College classes have always been taught mostly by lecture, so that’s the right way to teach.

Fallacies that misuse appeals to pathos

These fallacies substitute logic for appeals to fear, anger, pity, love, or the human desire to belong and have other people like us.

Appeal to emotion: Trying to get an emotional response instead of making a valid argument. Note: using appeals to pathos is important in good writing when used in a balanced way along with ethos and logos.


  • An advertisement shows a group of young adult models beaming with joy, playing with an adorable puppy, and all wearing the same brand of jeans.
  • Without this additional insurance, you could find yourself broke and homeless.

Slippery slope: making an unsupported or inadequately supported claim that one thing inevitably leads to another: If we allow A to happen, then Z will consequently happen too; therefore, A should not happen. This may be considered a fallacy of logos as well as pathos, but it is placed in this section because it often evokes the emotion of fear. The name comes from the idea of something sliding down a slippery hill, unable to stop.


We can’t legalize marijuana; if we do, then the next thing you know, people will be strung out on heroin.

Fallacies that misuse logos

Circular reasoning/begging the question: One of the premises is the same as the claim that you are trying to prove. This is common in situations where people have an assumption that is very ingrained and, therefore, taken in their minds as a given.


This legislation that requires eliminating water pollution is impractical because we cannot possibly make the changes needed.

Anecdotal evidence/hasty generalization: using personal experience or an isolated example instead of a valid argument, especially to dismiss statistics. An anecdote is a little story. Hasty means doing something too fast and not carefully.


My grandmother smoked for 80 years and never got cancer, so smoking is not really bad for you.

False cause/post hoc: (a special type of anecdotal evidence/hasty generalization) Assuming that because two events are related, one is the cause of the other. Sometimes, two events are related by coincidence; sometimes, a third factor causes both of the events to happen. Superstitions are good examples of the post hoc fallacy. The term post hoc is from the Latin post hoc ergo propter hoc: after this, therefore because of this. This one is tricky because if one event causes another, they will also be correlated. But just because they are correlated does not prove that one caused the other.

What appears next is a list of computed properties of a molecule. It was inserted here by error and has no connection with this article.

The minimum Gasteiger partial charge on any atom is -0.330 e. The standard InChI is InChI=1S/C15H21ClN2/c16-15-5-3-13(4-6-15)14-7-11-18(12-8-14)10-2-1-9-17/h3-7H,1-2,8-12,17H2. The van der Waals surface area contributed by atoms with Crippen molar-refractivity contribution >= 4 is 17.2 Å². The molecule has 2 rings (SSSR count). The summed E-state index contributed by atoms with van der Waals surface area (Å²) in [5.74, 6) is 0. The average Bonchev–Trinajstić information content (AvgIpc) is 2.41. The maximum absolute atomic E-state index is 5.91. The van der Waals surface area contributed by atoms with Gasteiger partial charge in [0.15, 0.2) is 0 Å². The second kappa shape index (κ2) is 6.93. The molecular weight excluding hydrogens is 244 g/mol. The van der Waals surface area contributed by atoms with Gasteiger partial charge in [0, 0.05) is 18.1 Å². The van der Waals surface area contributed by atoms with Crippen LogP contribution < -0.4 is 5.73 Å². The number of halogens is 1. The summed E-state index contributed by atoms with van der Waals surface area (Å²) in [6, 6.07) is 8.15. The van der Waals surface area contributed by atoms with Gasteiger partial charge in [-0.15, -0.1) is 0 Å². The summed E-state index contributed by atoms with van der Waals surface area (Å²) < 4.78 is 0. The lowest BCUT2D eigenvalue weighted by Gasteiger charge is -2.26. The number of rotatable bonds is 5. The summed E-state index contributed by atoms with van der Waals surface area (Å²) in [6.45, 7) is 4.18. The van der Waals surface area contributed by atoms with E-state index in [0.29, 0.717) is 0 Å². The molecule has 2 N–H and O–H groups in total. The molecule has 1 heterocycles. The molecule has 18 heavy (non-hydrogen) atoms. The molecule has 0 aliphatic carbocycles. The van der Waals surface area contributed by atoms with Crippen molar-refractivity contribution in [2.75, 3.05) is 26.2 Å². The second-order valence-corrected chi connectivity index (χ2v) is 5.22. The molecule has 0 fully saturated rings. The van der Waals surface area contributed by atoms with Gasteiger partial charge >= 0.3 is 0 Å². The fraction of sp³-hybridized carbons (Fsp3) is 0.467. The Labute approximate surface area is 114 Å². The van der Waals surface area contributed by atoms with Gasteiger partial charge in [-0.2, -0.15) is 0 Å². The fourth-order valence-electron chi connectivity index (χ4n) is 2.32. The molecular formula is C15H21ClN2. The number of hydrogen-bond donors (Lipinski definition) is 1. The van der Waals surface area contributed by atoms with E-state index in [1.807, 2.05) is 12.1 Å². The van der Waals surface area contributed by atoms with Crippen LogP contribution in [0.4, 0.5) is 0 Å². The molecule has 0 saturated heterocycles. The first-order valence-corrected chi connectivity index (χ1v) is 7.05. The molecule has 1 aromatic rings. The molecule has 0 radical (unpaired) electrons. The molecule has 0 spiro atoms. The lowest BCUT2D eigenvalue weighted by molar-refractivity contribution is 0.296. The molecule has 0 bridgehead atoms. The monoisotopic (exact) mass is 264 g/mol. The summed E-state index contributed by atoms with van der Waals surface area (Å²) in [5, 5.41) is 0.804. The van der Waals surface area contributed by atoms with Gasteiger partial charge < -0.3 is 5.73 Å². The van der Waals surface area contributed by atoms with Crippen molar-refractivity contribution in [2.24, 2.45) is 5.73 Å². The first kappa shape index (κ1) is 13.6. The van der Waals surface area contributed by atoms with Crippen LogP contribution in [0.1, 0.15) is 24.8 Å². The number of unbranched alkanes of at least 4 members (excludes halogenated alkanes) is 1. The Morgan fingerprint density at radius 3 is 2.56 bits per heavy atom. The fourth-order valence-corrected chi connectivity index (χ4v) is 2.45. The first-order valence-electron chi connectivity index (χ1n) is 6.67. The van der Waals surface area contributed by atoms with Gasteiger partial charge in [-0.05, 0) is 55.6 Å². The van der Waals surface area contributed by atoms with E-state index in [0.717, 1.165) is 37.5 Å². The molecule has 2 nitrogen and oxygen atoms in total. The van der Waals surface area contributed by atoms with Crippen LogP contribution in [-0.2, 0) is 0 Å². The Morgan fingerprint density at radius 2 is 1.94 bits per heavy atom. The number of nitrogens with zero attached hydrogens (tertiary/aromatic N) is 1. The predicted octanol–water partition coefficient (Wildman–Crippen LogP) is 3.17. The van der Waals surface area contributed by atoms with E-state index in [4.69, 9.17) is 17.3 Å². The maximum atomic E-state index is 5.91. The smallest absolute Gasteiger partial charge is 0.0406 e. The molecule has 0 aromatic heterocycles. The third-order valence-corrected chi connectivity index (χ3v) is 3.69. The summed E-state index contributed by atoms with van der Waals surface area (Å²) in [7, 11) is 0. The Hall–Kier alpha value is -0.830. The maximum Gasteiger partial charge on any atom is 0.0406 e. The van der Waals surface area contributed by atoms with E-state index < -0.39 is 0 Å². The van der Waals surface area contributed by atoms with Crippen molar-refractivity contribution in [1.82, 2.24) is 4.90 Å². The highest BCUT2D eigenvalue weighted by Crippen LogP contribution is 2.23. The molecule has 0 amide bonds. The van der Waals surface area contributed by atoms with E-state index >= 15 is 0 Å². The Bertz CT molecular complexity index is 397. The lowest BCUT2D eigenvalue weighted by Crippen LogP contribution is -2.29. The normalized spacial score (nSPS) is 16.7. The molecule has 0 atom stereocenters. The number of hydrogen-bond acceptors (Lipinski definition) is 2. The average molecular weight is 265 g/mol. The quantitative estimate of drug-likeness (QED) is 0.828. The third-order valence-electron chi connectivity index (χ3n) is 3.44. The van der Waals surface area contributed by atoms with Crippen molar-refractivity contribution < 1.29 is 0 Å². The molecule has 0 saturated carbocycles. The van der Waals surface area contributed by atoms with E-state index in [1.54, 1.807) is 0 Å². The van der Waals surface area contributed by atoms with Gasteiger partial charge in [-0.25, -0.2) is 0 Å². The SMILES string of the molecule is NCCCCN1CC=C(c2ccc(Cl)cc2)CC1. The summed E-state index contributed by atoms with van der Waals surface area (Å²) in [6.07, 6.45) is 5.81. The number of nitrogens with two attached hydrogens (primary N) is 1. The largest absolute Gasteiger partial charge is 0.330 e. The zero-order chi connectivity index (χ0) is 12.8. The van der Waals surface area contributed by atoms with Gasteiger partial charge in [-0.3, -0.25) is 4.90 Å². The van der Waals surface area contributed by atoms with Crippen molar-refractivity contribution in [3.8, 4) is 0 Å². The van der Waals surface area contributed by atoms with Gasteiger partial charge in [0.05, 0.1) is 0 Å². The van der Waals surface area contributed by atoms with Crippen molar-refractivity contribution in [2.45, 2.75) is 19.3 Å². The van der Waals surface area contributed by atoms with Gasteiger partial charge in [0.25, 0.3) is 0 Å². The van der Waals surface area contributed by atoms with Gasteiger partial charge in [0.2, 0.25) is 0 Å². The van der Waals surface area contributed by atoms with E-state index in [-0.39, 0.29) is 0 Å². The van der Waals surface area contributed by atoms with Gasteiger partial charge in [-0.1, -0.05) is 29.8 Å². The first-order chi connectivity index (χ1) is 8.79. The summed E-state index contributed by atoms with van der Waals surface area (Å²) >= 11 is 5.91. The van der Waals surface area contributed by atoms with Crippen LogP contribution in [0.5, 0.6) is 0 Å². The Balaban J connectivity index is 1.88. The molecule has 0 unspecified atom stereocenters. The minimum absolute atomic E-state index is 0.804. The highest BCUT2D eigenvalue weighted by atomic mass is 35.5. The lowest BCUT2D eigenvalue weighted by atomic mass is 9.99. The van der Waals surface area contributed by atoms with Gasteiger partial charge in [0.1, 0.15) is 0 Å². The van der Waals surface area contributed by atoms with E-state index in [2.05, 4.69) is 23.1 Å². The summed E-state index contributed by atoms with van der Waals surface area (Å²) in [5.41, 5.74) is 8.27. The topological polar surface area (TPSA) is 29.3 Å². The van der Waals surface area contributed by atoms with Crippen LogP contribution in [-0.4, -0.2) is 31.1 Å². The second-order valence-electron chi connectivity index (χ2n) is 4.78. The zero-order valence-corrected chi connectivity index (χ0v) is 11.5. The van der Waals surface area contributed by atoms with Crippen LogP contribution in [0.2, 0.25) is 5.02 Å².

Many residents of the town got sick after drinking soda at the festival, so the chemicals in the soda must have made them sick. (It could be a virus, or food poisoning, or another cause).

False dilemma/false dichotomy: The writer presents two choices as the only possibilities when, in fact, more possibilities exist.


Politician: Either you agree with my decision to go to war, or you agree with our enemy.

False analogy: The writer says that one situation is like another when they may have something in common but really aren’t alike to show that they should have the same solution or action. We sometimes use the idiom “comparing apples and oranges” (see Figure 5.7.4) to describe this fallacy, especially when discussing statistics.


The government is like a business; businesses must prioritize making money, so the government should too.

Straw man: The writer misrepresents someone’s argument to make it easier to attack. They may choose only the opponent’s weakest point or even lie about what the opponent said to make themselves look more reasonable. If you have ever been in an argument with a friend or relative and said, “…but I never said that!” then you have pointed out a straw man fallacy. The origin of this term is from a scarecrow (see figure 5.7.5): a traditional farming practice of setting up a human figure made out of dried grass to scare birds away from crops. Imagine that the writer is supposed to be showing a real fight between two people, but instead sets up a fake man made out of dried grass and then knocks it down.


The garment workers’ union demanded a ridiculous pay raise for the factory workers. If the workers think they should be millionaires, then they need to buy their own factories.


A figure made of straw wearing a flannel shirt and burlap pants used to scare birds in a field (scarecrow).